Radiation or NOT?

What would happen if the truth about radiation treatment got out?

Thanks to Kathi Kolb and all the commentors on her blog for sharing their real-life experiences with radiation treatment and the aftermath.

http://accidentalamazon.com/blog/2012/03/21/radiation-the-aftermath-that-never-ends/

Changes will only come for DCIS/breast cancer treatment when enough women demand it!

I have been saying NO to rads for over 2 years despite the hard sell, fear tactics and claims that there is very little harm, damage, discomfort, pain and short & long-term repercussions from radiation treatment.  Most oncologists, radiologists and surgeons tout only benefits and statistics of lowering DCIS recurrence. One major point I discovered that they fail to tell us is that our chance of an invasive recurrence is actually higher.

According to  an article published in the Journal of Surgical Oncology 2007 by MELVIN J. SILVERSTEIN, MD and MICHAEL D. LAGIOS, MD entitled Should all Patients Undergoing Breast Conserving Therapy for DCIS Receive Radiation Therapy? No. One Size Does Not Fit All: An Argument Against the Routine Use of Radiation Therapy for All Patients With Ductal Carcinoma In Situ of the Breast  Who Elect Breast Conservation:

More invasive recurrences among irradiated patients: In our experience and the experience of others, the percentage of invasive recurrence after radiation therapy is greater than 50%. After excision alone, it is approximately 34%. In addition, the median time to recurrence is twice as long for the irradiated patients. If a higher percentage of recurrences among irradiated patients are invasive, this could lead to a higher mortality rate.”

Here’s another great resource/story:  “DCIS Without Rads”: https://sites.google.com/site/dciswithoutrads/home

About dp4peace

I was born and raised in New Jersey and moved to the San Fernando Valley of Los Angeles when I was 12. I graduated with a BA in Journalism/Advertising from San Diego State University. After a short stint in magazine ad sales in LA, I was offered my dream job working for Club Med. I spent two years working at resorts in Mexico, The Bahamas, The Dominican Republic and Colorado. My husband Glenn & I met while working at Club Med in Ixtapa, Mexico. We returned to "real life/jobs" for three years before we embarked on a two year honeymoon around the world. Together we wrote a book called "When The Travel Bug Bites: Creative Ways to Earn, Save and Stay Abroad." I am also the author of "Cheatnotes on Life: Lessons From The Classroom of Life," a quote book for new graduates. Glenn & I live in San Diego with our two boys: Skyler, the yogi and Cody, the buddha! I enjoy running, yoga and working on projects that bring more peace, health and light to our world.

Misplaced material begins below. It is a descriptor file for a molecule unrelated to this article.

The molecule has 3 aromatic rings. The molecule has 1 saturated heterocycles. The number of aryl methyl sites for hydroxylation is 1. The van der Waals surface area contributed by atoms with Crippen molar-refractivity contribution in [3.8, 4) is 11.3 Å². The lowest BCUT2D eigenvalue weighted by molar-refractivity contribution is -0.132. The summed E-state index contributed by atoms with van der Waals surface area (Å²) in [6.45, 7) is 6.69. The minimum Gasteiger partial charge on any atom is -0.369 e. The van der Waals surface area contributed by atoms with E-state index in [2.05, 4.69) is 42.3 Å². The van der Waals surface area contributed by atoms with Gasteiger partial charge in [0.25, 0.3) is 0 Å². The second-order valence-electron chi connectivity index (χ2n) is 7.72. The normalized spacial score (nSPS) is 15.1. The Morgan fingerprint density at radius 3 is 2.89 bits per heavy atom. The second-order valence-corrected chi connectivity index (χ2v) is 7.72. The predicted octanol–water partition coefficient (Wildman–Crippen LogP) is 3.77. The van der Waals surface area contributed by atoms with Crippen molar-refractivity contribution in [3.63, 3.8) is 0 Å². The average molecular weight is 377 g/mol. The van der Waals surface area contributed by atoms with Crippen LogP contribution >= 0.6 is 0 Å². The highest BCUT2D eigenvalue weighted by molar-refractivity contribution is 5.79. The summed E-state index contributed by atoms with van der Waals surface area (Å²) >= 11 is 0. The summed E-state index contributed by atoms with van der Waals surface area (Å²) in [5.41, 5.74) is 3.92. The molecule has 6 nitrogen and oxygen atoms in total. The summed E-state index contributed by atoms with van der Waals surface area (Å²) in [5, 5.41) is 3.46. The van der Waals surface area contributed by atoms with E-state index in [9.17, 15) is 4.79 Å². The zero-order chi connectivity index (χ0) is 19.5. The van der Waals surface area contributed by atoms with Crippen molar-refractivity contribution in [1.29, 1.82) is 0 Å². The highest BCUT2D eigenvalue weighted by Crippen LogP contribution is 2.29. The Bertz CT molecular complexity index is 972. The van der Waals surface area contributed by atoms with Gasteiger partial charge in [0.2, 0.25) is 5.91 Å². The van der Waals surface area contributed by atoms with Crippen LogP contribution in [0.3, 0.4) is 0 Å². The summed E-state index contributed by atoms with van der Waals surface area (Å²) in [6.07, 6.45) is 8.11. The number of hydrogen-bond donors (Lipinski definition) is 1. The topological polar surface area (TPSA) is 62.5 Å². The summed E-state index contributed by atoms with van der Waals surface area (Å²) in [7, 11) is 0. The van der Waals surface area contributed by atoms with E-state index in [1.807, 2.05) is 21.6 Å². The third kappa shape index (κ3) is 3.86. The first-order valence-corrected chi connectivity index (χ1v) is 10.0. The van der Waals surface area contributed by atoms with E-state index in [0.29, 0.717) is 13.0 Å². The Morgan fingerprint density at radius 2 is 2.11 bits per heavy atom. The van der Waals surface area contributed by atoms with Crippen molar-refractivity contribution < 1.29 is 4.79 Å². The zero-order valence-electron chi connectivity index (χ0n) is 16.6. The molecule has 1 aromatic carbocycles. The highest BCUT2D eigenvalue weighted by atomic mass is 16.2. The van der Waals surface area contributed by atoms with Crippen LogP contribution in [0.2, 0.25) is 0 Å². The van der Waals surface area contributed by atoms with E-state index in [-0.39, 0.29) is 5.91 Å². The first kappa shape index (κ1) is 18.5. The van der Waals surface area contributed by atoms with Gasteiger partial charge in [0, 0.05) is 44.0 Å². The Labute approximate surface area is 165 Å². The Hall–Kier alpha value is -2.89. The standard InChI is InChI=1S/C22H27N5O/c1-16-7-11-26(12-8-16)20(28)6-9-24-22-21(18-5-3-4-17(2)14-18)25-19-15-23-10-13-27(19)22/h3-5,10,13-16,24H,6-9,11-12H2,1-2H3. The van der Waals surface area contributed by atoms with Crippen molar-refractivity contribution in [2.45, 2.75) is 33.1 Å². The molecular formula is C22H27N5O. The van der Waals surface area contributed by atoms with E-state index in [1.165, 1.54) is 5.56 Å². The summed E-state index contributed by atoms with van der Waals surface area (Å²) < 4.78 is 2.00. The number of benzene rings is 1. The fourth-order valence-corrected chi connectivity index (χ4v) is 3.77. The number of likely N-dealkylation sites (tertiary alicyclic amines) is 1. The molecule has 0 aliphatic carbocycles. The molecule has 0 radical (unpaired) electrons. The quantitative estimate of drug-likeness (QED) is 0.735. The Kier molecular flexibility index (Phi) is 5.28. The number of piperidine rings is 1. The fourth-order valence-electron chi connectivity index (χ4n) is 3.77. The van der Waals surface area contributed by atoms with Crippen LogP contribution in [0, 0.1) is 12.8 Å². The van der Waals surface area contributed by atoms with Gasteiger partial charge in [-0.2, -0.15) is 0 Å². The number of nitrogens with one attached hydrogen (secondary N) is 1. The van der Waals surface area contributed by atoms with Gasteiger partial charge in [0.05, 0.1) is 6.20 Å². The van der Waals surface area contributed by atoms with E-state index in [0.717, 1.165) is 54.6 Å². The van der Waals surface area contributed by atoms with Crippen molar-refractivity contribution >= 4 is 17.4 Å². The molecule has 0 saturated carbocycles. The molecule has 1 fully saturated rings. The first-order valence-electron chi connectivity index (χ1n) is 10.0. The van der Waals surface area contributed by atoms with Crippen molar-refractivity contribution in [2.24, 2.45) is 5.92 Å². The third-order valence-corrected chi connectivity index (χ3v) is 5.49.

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2 Responses to Radiation or NOT?

  1. Ellen Evanoff says:

    Radiofrequency Ablation. See this article:
    http://www.reuters.com/article/2012/05/04/idUS195301+04-May-2012+BW20120504
    It seems to me that this is a great alternative to radiation. Ablation extends the disease-free zone without the side-effects of radiation.

    Like

  2. Gail says:

    Silverstein et al. did a followup to the 2007 study, in 2010: this one is even more optimistic.

    Below, the quotes from the VNPI study, 2010:
    “Current recommendations are as follows:
    Excision alone for those who score 4, or 5, or 6.
    Excision plus radiation therapy for those who score 7, 8, or 9.
    Mastectomy for those who scored 10, 11, or 12.”

    Silverstein followup, 2010:
    Figure 1, A shows 320 patients with scores of 4, 5, or 6 analyzed by treatment (excision alone vs excision plus radiation therapy). The local recurrence rate at 12 years for those who received radiation therapy was 2.5%. For those treated with excision alone, it was 5.4% (P = NS). When analyzed by individual score, those who scored 4, 5, or 6, regardless of treatment (excision alone or excision plus radiation therapy), had a local recurrence rate of 6% or less at 12 years.

    With almost three times as many patients as originally published, the USC/VNPI can be more finely tuned to aid in the treatment decision-making process. To achieve a local recurrence rate of less than 20% at 12 years, these data support excision alone for all patients scoring 4, 5, or 6 and patients who score 7 but have margin widths ≥3 mm. [That’s another thing: My margins are 30 mm.]

    Excision plus radiation therapy achieves the less than 20% local recurrence requirement at 12 years for patients who score 7 and have margins ❤ mm, patients who score 8 and have margins ≥3 mm, and for patients who score 9 and have margins ≥5 mm.

    http://intl-jncimonographs.oxfordjournals.org/content/2010/41/193.full

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